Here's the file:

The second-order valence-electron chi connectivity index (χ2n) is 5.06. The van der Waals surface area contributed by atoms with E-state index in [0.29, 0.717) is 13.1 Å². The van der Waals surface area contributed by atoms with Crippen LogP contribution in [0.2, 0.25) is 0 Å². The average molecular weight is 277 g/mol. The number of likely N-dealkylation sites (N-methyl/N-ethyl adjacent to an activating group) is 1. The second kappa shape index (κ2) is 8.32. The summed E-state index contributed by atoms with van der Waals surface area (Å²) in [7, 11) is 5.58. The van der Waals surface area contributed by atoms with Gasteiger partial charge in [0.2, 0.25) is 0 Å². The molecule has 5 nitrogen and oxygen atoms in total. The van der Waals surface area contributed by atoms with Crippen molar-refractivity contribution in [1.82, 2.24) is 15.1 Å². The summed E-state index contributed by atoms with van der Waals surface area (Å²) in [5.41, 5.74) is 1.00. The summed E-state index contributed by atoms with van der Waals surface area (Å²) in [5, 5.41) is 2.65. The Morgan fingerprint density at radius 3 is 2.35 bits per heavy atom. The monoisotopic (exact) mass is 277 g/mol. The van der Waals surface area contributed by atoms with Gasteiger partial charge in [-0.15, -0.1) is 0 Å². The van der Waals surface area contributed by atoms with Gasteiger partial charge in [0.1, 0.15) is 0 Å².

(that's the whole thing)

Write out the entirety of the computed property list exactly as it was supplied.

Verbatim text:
The second-order valence-electron chi connectivity index (χ2n) is 5.06. The van der Waals surface area contributed by atoms with E-state index in [0.29, 0.717) is 13.1 Å². The van der Waals surface area contributed by atoms with Crippen LogP contribution in [0.2, 0.25) is 0 Å². The average molecular weight is 277 g/mol. The number of likely N-dealkylation sites (N-methyl/N-ethyl adjacent to an activating group) is 1. The second kappa shape index (κ2) is 8.32. The summed E-state index contributed by atoms with van der Waals surface area (Å²) in [7, 11) is 5.58. The van der Waals surface area contributed by atoms with Gasteiger partial charge in [0.2, 0.25) is 0 Å². The molecule has 5 nitrogen and oxygen atoms in total. The van der Waals surface area contributed by atoms with Crippen molar-refractivity contribution in [1.82, 2.24) is 15.1 Å². The summed E-state index contributed by atoms with van der Waals surface area (Å²) in [5.41, 5.74) is 1.00. The summed E-state index contributed by atoms with van der Waals surface area (Å²) in [5, 5.41) is 2.65. The Morgan fingerprint density at radius 3 is 2.35 bits per heavy atom. The monoisotopic (exact) mass is 277 g/mol. The van der Waals surface area contributed by atoms with Gasteiger partial charge in [-0.15, -0.1) is 0 Å². The van der Waals surface area contributed by atoms with Gasteiger partial charge in [0.1, 0.15) is 0 Å².